Earlier this year, on January 25, the DRDO conducted the successful maiden launch of Akash-NG or New Generation Missile from ITR. Akash-NG is a new generation SAM, primarily designed for the IAF with an aim of intercepting high maneuvering aerial threats that have low Radar Cross Section (RCS), which is the electromagnetic signature of the object. Along with the increased lethality of striking threats with significantly small electromagnetic signature, the NG version has an extended range of up 70 km, is sleeker, lighter and has much smaller ground system footprint. The RF seeker of the NG version operates in the Microwave Ku-band, the missile has a propulsion system of solid-fueled dual-pulse motor. In July DRDO conducted two back-to-back trials of the Akash NG system, one with the RF seeker and one without it.
As an additional feature, Akash NG is canisterised, which means that it is stored and operated from specially designed compartments. In the canister, the inside environment is controlled thus along with making its transport and storage easier, the shelf life of weapons also improves significantly. The beginning of the development of Akash Prime and Akash-NG coincides with the time when the earlier version was being inducted in the IAF and Army in the mid-2010s
The operational significance of the new versions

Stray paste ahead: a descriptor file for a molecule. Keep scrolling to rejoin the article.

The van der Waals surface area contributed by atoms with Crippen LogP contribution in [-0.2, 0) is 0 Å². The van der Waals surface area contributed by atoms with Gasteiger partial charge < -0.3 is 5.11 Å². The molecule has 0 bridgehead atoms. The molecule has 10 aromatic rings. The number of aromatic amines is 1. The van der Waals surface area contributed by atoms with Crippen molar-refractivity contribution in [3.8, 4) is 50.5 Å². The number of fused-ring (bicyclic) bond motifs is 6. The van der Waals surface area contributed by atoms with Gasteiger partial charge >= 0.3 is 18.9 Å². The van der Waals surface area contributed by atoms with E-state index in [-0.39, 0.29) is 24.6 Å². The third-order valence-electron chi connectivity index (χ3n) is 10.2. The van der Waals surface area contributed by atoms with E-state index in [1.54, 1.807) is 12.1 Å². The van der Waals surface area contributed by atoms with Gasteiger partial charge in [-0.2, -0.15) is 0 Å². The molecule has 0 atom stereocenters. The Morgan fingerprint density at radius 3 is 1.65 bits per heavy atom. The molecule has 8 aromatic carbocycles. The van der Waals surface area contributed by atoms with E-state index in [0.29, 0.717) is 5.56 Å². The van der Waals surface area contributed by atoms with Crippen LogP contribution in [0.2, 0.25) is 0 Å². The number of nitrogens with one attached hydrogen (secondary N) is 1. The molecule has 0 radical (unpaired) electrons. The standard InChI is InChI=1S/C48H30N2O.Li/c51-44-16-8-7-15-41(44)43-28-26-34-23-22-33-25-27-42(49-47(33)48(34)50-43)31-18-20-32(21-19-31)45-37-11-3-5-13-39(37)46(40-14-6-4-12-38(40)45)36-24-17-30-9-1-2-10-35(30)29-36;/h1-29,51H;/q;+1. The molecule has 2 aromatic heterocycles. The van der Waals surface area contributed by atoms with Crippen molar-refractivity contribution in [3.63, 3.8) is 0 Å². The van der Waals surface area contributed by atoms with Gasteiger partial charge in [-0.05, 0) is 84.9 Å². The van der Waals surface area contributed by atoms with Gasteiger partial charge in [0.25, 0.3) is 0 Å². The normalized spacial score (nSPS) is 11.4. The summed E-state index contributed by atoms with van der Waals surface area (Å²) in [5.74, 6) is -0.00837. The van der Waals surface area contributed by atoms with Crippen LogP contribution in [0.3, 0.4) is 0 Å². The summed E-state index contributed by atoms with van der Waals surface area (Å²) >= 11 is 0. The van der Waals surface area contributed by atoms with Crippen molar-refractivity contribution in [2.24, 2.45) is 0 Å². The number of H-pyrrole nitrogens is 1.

A senior DRDO scientist said, “The earlier version of the Akash system did the important job of reducing the dependence on old air defence systems of Russian origin. The already inducted units of the Akash missile system now provide a robust air defence cover to vital installations of the defence forces. However, the nature of threats keeps evolving with time, and newer versions of the weapon systems have to be developed. The nature of the threats from the sky is such that they have to be responded to very fast and the task becomes technologically more complex when the threats are becoming less and less visible on the radar. Newer versions of the RF seekers, more robust computing and networking systems and command-control mechanisms are incorporated in these newer versions.”
The scientist added, “With advancement in material sciences, engineering techniques and better availability of components within India, the development cycles of the missiles have become significantly shorter than before.”
The Akash NG and Prime versions are slated to undergo extensive field and user trials before they are up for induction into armed forces. The Akash missiles have been developed by DRDO’s Defence Research and Development Laboratory (DRDL), Hyderabad under the Missiles and Strategic Systems (MSS), in collaboration with several other DRDO facilities in the country along with industry partners.
In a note on indigenous defence projects of the DRDO, the Ministry of Defence had said in 2018, “As a result of successful development production and induction of AKASH missiles system, Rs.34,500 crore foreign exchange could be saved by existing production order…”
Newsletter | Click to get the day’s best explainers in your inbox